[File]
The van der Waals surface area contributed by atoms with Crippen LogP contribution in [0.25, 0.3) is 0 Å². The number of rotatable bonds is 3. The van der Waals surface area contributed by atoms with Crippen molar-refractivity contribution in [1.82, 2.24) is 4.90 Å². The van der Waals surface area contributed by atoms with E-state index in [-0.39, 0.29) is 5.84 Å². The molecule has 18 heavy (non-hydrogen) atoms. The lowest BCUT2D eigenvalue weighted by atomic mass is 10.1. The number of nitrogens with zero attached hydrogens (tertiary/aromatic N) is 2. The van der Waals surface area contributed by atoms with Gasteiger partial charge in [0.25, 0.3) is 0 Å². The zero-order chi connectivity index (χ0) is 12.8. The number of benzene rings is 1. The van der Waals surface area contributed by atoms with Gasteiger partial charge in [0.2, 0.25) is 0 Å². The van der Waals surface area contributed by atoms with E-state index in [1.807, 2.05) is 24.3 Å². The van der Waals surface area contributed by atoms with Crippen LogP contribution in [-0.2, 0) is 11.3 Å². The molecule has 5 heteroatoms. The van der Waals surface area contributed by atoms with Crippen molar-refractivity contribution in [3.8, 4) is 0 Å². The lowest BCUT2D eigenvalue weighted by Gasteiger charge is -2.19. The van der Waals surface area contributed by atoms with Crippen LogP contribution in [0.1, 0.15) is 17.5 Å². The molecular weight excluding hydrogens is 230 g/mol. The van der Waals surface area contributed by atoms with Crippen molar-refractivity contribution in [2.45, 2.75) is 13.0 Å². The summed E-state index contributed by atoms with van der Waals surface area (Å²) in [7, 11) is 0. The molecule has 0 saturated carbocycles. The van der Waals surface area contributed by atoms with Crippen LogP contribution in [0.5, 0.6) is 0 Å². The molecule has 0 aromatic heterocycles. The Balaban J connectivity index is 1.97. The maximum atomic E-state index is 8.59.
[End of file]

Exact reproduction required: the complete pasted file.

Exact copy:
The van der Waals surface area contributed by atoms with Crippen LogP contribution in [0.25, 0.3) is 0 Å². The number of rotatable bonds is 3. The van der Waals surface area contributed by atoms with Crippen molar-refractivity contribution in [1.82, 2.24) is 4.90 Å². The van der Waals surface area contributed by atoms with E-state index in [-0.39, 0.29) is 5.84 Å². The molecule has 18 heavy (non-hydrogen) atoms. The lowest BCUT2D eigenvalue weighted by atomic mass is 10.1. The number of nitrogens with zero attached hydrogens (tertiary/aromatic N) is 2. The van der Waals surface area contributed by atoms with Gasteiger partial charge in [0.25, 0.3) is 0 Å². The zero-order chi connectivity index (χ0) is 12.8. The number of benzene rings is 1. The van der Waals surface area contributed by atoms with Gasteiger partial charge in [0.2, 0.25) is 0 Å². The van der Waals surface area contributed by atoms with E-state index in [1.807, 2.05) is 24.3 Å². The van der Waals surface area contributed by atoms with Crippen LogP contribution in [-0.2, 0) is 11.3 Å². The molecule has 5 heteroatoms. The van der Waals surface area contributed by atoms with Crippen molar-refractivity contribution in [3.8, 4) is 0 Å². The lowest BCUT2D eigenvalue weighted by Gasteiger charge is -2.19. The van der Waals surface area contributed by atoms with Crippen LogP contribution in [0.1, 0.15) is 17.5 Å². The molecular weight excluding hydrogens is 230 g/mol. The van der Waals surface area contributed by atoms with Crippen molar-refractivity contribution in [2.45, 2.75) is 13.0 Å². The summed E-state index contributed by atoms with van der Waals surface area (Å²) in [7, 11) is 0. The molecule has 0 saturated carbocycles. The van der Waals surface area contributed by atoms with Crippen LogP contribution in [0.5, 0.6) is 0 Å². The molecule has 0 aromatic heterocycles. The Balaban J connectivity index is 1.97. The maximum atomic E-state index is 8.59.